We returned to the city via the old cape Malay quarter.  The city center of Cape Town lies in the City Bowl, surrounded by Atlantic ocean and Table mountain.  The buildings are a combination of Cape Dutch, Victorian, Georgian and 20-th century architecture.  We walked through the Company Gardens, the fresh produce gardens for the ships and the locals from the mid 17th century and today.  Now it is home to SA museum, Cultural History museum, Houses of Parliament, National Gallery and St. Georges Cathedral.  We strolled through the city to Greenmarket square to purchase some African mementos such as a painted ostrich egg.  I ate some fish and chips for lunch.  It set me back $5.

We drove to the Castle, the oldest building in SA and took in the grand parade where Nelson Mandela addressed the nation on his release in 1990.

In the evening, I spent time at the V & A (Victoria and Alfred) waterfront.  This immensely built up area has a Ferris wheel, shops, museums, restaurants, boat rides and family entertainment for everybody.  I saw the Puff Adder and Mamba among other snakes in the Reptile center.  One could buy African artifacts here.

WEDNESDAY December 4  -Kirstenbosch and Hiking Table Mountain.

I asked the hotel to hire me a guide to hike up the Table Mountain today.  Lauren, a young fit hiker (she is married, btw) showed up at the hotel at 730 am.  We went to internationally acclaimed Kirstenbosch (bosch=bush).  This is the flagship botanical garden, established in 1923, of the South Africa National Biodiversity Institute, which conserves and promotes the indigenous flora of South Africa.

We walked thru different parts including Fynbos (fine bush) garden, fragrance garden, Protea garden etc.  King protea is the national flower of SA.  I saw many plants of king and pincushion protea on this trip.  We saw remains of the wild almond hedge, that was planted in 1660 to demarcate the colony from indigenous Khoi.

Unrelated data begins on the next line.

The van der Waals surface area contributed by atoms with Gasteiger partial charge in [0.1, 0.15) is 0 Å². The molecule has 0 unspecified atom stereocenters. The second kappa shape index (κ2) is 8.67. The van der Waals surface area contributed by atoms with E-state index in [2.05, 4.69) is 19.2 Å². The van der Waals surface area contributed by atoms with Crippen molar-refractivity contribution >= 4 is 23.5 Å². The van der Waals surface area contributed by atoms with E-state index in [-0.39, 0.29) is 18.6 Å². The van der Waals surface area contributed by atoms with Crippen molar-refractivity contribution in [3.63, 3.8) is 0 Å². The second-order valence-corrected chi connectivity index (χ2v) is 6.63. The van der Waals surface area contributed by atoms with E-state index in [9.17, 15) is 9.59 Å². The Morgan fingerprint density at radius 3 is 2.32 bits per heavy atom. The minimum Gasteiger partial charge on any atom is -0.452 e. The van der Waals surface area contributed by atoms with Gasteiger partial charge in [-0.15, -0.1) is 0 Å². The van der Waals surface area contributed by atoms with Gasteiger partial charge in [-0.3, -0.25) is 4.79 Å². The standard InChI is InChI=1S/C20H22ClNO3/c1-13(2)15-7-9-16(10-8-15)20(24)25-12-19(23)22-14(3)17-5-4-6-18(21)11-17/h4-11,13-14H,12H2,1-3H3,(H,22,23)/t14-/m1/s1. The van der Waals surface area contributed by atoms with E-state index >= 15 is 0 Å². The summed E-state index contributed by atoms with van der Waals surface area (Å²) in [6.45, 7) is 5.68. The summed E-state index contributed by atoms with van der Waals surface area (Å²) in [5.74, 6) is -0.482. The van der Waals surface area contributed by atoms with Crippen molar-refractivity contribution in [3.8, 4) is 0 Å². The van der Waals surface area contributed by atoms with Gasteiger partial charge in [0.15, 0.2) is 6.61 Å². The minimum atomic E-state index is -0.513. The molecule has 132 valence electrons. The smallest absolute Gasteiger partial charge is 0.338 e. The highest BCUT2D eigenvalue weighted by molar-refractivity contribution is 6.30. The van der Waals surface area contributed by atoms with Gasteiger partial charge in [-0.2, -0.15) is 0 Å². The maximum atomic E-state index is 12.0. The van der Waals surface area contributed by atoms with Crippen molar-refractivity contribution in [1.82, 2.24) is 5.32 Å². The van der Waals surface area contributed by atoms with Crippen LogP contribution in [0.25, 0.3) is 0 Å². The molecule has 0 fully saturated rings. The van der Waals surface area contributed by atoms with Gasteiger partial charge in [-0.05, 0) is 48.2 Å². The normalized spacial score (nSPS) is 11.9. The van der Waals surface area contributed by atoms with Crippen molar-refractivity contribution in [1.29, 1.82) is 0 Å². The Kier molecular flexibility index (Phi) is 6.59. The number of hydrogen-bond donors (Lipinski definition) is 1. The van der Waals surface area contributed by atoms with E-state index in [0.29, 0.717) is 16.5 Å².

Spending about an hour in the garden, we headed on to the Skeleton Gorge Hiking trail.  I did not find any skeletons there nor did I leave any behind!  The trail requires good fitness level without being an extreme adventure.  It leads quite steeply up the back of Table mountain.  It is shaded by forest of trees but the muscles and lungs get quite a workout.  Magnificent Yellow- and Ironwoods surrounded us.  Fynbos and Protea were everywhere.  We had to negotiate loose river stones and several ladders.  

We came across a dam, the water too cold for swimming.  We hiked up to McClear’s point, where a cairn marks the top of Table mountain at 1085 meters (3500 feet).  So I was not a mile high (like in Denver, CO) but a kilometer high.

We sat down for lunch.  After this, Lauren lent me one hiking pole so I could follow her down the Platteklip gorge.  The going was slow, steep and arduous.  It would have been a killer on a sunny day but this day was overcast and cool for most part.

We saw wonderful wildflowers on the descent.  The hike up and down took a total of six hours.  It was a great icing on the cake of my 10 day trip.

We all had a wonderful dinner at Beluga restaurant.  I had Norwegian Salmon, which was out of this world.  Around 10 PM, we were taken to the international airport.  On December 5, I flew from Cape Town to Amsterdam, then to Atlanta and then to Charlotte.  Only 32 hours of travel time.

When I came back, I heard the news of Mandela passing away that very day.  I pay my homage to the great man.  

I dedicate my South African trip to our guide Chris and my hiking guide Lauren.  And to many others who helped making this a memorable trip.  I hope that I return some day to the wonderful African animals and Cape Town!  So long, Lauren!

P.S.  Kindly see my own struggles for justice at www.novantracism.com and sign my petition for fairness and justice.

Ron Virmani : Visit online Resource to know more about other travel destination by Dr Ron Virmani.